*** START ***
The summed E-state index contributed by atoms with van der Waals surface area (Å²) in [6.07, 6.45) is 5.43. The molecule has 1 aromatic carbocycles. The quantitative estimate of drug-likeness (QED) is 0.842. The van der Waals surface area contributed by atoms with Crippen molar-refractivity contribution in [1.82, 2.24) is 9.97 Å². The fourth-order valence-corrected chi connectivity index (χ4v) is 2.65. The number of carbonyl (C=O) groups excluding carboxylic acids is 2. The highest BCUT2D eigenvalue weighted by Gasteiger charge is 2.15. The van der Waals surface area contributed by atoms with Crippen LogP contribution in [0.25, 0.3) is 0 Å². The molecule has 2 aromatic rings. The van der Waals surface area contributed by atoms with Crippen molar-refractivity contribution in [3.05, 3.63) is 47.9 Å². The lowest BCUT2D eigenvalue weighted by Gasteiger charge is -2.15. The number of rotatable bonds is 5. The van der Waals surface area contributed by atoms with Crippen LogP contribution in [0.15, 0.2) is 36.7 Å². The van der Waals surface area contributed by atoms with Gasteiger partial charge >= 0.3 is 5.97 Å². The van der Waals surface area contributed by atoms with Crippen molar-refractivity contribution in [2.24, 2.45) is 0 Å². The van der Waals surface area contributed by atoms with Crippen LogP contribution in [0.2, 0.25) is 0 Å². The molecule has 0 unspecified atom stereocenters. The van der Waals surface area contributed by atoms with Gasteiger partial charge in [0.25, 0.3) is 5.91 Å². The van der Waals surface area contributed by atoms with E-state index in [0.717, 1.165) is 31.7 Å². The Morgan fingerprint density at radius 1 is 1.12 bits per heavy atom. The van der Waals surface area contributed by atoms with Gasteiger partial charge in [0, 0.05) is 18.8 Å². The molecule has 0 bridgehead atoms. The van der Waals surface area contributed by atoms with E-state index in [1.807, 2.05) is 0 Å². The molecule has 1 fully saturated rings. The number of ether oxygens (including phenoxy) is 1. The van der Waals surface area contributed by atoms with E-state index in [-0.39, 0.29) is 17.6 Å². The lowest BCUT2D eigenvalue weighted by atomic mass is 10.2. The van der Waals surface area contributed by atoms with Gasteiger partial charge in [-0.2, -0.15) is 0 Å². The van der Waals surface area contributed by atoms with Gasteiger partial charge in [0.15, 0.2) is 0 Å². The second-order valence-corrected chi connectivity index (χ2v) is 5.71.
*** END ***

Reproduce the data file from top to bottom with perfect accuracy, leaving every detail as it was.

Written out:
The summed E-state index contributed by atoms with van der Waals surface area (Å²) in [6.07, 6.45) is 5.43. The molecule has 1 aromatic carbocycles. The quantitative estimate of drug-likeness (QED) is 0.842. The van der Waals surface area contributed by atoms with Crippen molar-refractivity contribution in [1.82, 2.24) is 9.97 Å². The fourth-order valence-corrected chi connectivity index (χ4v) is 2.65. The number of carbonyl (C=O) groups excluding carboxylic acids is 2. The highest BCUT2D eigenvalue weighted by Gasteiger charge is 2.15. The van der Waals surface area contributed by atoms with Crippen LogP contribution in [0.25, 0.3) is 0 Å². The molecule has 2 aromatic rings. The van der Waals surface area contributed by atoms with Crippen molar-refractivity contribution in [3.05, 3.63) is 47.9 Å². The lowest BCUT2D eigenvalue weighted by Gasteiger charge is -2.15. The number of rotatable bonds is 5. The van der Waals surface area contributed by atoms with Crippen LogP contribution in [0.15, 0.2) is 36.7 Å². The van der Waals surface area contributed by atoms with Gasteiger partial charge >= 0.3 is 5.97 Å². The van der Waals surface area contributed by atoms with Crippen molar-refractivity contribution in [2.24, 2.45) is 0 Å². The van der Waals surface area contributed by atoms with Crippen LogP contribution in [0.2, 0.25) is 0 Å². The molecule has 0 unspecified atom stereocenters. The van der Waals surface area contributed by atoms with Gasteiger partial charge in [0.25, 0.3) is 5.91 Å². The van der Waals surface area contributed by atoms with E-state index in [0.717, 1.165) is 31.7 Å². The Morgan fingerprint density at radius 1 is 1.12 bits per heavy atom. The van der Waals surface area contributed by atoms with Gasteiger partial charge in [0, 0.05) is 18.8 Å². The molecule has 0 bridgehead atoms. The van der Waals surface area contributed by atoms with E-state index in [1.807, 2.05) is 0 Å². The molecule has 1 fully saturated rings. The number of ether oxygens (including phenoxy) is 1. The van der Waals surface area contributed by atoms with E-state index in [-0.39, 0.29) is 17.6 Å². The lowest BCUT2D eigenvalue weighted by atomic mass is 10.2. The van der Waals surface area contributed by atoms with Gasteiger partial charge in [-0.2, -0.15) is 0 Å². The van der Waals surface area contributed by atoms with Gasteiger partial charge in [0.15, 0.2) is 0 Å². The second-order valence-corrected chi connectivity index (χ2v) is 5.71.